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Mapping the Mission Statements of U.S. LCME-Accredited Medical Schools

An Exploration of Organizational Communalities

Hafferty, Frederic W., PhD; Grbic, Douglas, PhD; Hafferty, Philip K., MA

doi: 10.1097/ACM.0000000000002626
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Purpose Mission statements (MSs) express an organization’s purpose and reflect the broader social environment in which they function. The authors analyze MS text to explore how medical schools can be relationally viewed and how particular thematic narratives within MSs can be deployed to associate schools in hithertofore unexplored ways.

Method The authors analyzed the MSs (as of 1/1/2017) of 144 U.S. Liaison Committee on Medical Education–accredited schools. Using schools as their unit of analysis, they coded MSs using 44 themes. They employed content analysis to identify themes within MSs, factor analysis to identify core thematic dimensions embedded in MSs, and network analysis to examine relationships among schools based on these thematic dimensions. The authors used four standard school characteristics to examine the validity of their results.

Results Content analysis revealed 20 core themes. Factor analysis identified four thematic dimensions: Primary Care/Diversity; Future Learning–External; Traditional; and Learning Environment–Internal. Based on the 20 core themes and using the MSs of 125 schools with nonextreme MS code counts, the authors found that schools form a complete network, and that schools form distinctive network-based clusters based on the identified factors. The four thematic dimensions were significantly differentiated across the four standard school characteristics.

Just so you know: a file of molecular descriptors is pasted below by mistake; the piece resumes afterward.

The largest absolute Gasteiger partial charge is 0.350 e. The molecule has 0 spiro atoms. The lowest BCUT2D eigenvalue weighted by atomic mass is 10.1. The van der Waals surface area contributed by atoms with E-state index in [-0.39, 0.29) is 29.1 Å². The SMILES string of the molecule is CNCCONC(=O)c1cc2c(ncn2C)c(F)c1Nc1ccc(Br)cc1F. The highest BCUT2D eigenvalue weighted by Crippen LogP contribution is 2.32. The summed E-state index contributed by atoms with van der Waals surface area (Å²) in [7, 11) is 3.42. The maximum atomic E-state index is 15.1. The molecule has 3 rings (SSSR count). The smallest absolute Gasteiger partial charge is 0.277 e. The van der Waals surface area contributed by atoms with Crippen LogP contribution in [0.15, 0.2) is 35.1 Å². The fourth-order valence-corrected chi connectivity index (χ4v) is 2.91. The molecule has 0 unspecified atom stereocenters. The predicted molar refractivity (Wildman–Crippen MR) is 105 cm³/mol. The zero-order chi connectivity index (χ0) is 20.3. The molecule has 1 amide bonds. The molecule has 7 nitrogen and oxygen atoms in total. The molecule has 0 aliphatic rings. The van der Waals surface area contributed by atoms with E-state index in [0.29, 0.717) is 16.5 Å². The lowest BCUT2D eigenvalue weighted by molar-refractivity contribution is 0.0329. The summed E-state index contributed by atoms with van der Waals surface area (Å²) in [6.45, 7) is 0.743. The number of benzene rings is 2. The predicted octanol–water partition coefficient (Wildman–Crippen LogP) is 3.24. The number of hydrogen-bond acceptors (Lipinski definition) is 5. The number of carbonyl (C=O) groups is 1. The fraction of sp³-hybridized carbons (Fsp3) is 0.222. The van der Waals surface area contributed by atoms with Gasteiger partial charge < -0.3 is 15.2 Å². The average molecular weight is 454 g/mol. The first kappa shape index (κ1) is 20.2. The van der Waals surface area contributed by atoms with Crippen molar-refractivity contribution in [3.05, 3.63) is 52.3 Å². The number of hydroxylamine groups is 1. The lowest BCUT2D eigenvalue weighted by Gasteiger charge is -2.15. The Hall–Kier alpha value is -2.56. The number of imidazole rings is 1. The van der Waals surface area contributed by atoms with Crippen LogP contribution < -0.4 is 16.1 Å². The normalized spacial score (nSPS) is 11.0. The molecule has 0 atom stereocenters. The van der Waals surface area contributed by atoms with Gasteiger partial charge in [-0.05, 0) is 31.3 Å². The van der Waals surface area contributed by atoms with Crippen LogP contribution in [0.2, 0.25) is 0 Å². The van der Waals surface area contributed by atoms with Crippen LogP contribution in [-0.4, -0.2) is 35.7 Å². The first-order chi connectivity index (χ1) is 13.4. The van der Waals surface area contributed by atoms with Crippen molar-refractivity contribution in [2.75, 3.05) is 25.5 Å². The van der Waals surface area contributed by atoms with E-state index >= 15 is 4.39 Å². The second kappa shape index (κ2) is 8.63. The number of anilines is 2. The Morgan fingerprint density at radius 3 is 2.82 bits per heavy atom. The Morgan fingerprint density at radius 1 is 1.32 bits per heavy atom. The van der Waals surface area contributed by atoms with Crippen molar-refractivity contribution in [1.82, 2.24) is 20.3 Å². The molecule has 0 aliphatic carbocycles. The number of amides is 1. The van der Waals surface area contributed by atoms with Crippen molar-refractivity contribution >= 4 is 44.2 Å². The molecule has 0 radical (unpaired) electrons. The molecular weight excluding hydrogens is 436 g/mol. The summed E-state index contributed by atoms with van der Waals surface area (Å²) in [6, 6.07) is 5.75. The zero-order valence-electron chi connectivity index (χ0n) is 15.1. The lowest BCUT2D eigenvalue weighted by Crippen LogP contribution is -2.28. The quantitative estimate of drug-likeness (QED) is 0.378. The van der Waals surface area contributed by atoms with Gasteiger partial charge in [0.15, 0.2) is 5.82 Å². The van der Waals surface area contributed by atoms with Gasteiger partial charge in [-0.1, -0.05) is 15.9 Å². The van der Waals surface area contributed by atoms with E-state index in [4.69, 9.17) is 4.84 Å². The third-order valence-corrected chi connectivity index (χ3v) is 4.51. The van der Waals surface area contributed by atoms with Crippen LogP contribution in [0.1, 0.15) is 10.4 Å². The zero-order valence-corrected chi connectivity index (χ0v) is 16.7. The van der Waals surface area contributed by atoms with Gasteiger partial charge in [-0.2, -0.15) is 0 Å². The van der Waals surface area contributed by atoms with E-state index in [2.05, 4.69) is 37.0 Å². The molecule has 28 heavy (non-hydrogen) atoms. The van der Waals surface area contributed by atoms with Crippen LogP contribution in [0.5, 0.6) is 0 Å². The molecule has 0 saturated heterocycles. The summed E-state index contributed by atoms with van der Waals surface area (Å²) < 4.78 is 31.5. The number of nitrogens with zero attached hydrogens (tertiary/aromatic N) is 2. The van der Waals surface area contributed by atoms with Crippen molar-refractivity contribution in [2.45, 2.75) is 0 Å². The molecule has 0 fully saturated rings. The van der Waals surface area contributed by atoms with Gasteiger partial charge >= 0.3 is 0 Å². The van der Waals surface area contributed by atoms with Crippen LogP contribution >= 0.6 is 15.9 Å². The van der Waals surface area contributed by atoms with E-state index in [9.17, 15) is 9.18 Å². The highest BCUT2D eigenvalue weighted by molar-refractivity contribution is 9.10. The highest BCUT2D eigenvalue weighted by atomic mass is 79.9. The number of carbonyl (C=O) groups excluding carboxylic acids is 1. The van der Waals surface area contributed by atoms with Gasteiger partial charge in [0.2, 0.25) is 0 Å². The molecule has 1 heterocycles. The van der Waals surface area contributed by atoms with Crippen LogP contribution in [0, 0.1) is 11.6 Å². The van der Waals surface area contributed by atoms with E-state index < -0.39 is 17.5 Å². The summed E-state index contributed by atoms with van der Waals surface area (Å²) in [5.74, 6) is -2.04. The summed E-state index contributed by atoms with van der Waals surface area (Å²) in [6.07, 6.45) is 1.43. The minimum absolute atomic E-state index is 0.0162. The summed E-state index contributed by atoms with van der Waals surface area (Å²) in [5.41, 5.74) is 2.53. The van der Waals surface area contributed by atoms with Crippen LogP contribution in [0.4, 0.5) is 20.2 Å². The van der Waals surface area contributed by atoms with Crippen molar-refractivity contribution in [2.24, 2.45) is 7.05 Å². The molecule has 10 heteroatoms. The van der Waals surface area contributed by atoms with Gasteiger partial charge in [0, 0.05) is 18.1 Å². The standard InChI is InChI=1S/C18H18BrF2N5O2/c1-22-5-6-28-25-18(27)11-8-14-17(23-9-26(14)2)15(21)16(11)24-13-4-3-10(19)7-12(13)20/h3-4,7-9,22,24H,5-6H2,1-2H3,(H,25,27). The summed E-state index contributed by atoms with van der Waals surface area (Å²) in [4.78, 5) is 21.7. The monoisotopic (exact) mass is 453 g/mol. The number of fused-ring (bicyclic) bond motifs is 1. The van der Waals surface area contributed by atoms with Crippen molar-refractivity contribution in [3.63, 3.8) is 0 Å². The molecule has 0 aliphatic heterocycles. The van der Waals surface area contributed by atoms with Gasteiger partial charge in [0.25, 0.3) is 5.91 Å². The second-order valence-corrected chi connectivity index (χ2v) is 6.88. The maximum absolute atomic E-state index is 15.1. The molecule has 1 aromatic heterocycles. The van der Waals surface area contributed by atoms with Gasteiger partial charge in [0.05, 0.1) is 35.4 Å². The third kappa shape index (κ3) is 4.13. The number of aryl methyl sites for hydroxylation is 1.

Conclusions The authors found distinctive patterns of MS linkages among schools along with thematic linkages within MS themes, supporting the contentions that medical schools can be both differentiated and connected based on their MSs and that understanding MS content must move beyond simple frequency counts of MS attributes.

F.W. Hafferty is professor of medical education, Division of General Internal Medicine, Program in Professionalism and Values, and College of Medicine, Mayo Clinic, Rochester, Minnesota; ORCID: https://orcid.org/0000-0002-5604-7268.

D. Grbic is lead research analyst for medical education, Association of American Medical Colleges, Washington, DC.

P.K. Hafferty is gallery assistant and administrator, Koichi Yanagi Oriental Fine Arts, New York, New York.

Funding/Support: None reported.

Other disclosures: None reported.

Ethical approval: Reported as not applicable.

Supplemental digital content for this article is available at http://links.lww.com/ACADMED/A639.

Correspondence should be addressed to Frederic W. Hafferty, Mayo Clinic, 200 First St. S.W., Rochester, MN 55901; telephone: (507) 284-8343; e-mail: fredhafferty@mac.com; Twitter: @FHafferty.

© 2019 by the Association of American Medical Colleges